With the starring role as heartbreaker Ryan Atwood on The OC, local boy Benjamin McKenzie may be the next Luke Perry. Nephew of Pulitzer Prize-winning playwright Robert Schenkkan, McKenzie has engendered a rabid following of fans who equate him with Marlon Brando and Russell Crowe. Though such pronouncements may be premature, McKenzie is a deity on the Internet, with such devotions as The Benjamin McKenzie Online Shrine to pay homage to him. Playing the bad boy from the wrong side of the tracks in swank and stylish Orange County, McKenzie’s role should handily propel him to the top of the television hierarchy – cuz that's how we do it in the AT!
It took the Austin Free-Net – not a big corporate donor, not a foresighted government agency, but a community collective of real citizens – to get the Internet into the Austin Public Library. Under the leadership of community activist (and poet) Ana Sisnett, the Free-Net has built on this foundation to bring not just cyber-excitement but real computer literacy – and the associated job and life skills – down to street level in Austin's communities of need. The Free-Net has helped all of Austin remember why this high tech thing is important: It can change the world.
It was not a good year for progressive victories at the Lege, but Pasadena popinjay Republican Robert Talton failed once again in his perennial attempt (HB 194) to make the lives of gay families more miserable and the life chances of orphan children just a little more desperate. Despite the ascendance of the GOP over the whole Capitol, they still couldn’t manage this transparent blow against simple compassion and family values – and much of the credit for their defeat goes to the Lesbian/Gay Rights Lobby, which worked diligently to line up public opposition and private allies, and brought out the troops every time the bill stuck its ugly head up in committee. Which it will no doubt do again in 2005, and we know the LGRL will rise to the challenge once again.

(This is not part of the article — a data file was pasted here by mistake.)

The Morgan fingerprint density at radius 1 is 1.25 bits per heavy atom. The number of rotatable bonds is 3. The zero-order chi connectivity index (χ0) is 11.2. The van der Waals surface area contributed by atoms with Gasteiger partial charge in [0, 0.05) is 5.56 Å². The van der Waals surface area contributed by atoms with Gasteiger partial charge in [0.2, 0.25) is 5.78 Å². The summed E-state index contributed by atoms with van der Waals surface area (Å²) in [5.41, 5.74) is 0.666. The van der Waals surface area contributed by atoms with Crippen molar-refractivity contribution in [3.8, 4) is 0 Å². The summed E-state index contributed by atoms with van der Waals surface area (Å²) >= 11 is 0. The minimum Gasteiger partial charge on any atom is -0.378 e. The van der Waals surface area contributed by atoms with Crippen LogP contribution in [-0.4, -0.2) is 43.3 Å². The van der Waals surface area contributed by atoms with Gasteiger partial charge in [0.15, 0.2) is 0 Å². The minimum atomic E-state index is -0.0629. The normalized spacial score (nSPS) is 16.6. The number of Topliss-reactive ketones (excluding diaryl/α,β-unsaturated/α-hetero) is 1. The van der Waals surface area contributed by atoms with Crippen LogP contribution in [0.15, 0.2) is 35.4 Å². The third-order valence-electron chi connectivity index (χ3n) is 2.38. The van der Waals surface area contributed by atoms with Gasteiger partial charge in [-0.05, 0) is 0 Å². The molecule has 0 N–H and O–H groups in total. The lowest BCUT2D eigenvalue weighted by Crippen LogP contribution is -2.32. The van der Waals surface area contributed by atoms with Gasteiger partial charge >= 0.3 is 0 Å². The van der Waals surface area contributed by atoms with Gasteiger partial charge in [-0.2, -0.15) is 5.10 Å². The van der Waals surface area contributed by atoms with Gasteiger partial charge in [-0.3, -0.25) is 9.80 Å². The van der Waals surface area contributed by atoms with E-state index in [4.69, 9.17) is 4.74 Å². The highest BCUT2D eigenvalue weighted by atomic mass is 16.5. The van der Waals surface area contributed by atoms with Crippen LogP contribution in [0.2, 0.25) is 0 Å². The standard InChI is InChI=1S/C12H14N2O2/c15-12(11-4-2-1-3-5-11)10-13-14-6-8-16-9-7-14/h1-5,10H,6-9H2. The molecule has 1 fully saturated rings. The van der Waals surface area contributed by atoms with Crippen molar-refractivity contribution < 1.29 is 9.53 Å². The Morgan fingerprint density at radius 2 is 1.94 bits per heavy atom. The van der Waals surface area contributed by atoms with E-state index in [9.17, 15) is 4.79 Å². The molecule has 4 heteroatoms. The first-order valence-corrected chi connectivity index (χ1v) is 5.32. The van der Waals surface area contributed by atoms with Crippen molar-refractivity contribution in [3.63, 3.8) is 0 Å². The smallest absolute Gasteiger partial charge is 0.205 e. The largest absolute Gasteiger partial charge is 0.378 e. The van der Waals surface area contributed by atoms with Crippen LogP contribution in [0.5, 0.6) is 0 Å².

Because the only thing funnier than pants is the absence thereof, student group the Knighthood of Buh (the same patriots who campaigned to change the Longhorns to the "Tropicana Pure PremiumHorns") has been dropping trou on the first Friday of May for the last few years. (They claim, however, not to be the originators of the holiday, only its most vocal advocates.) The 2003 celebration was the most successful yet – bare-thighed revelers enjoyed a number of No Pants Day celebrations downtown, forcing local establishments to expand their "no shirt, no shoes, no service" policy. With a few other cities joining in on the fun this past year, it's only a matter of time before the joys of public pantslessness sweep the nation.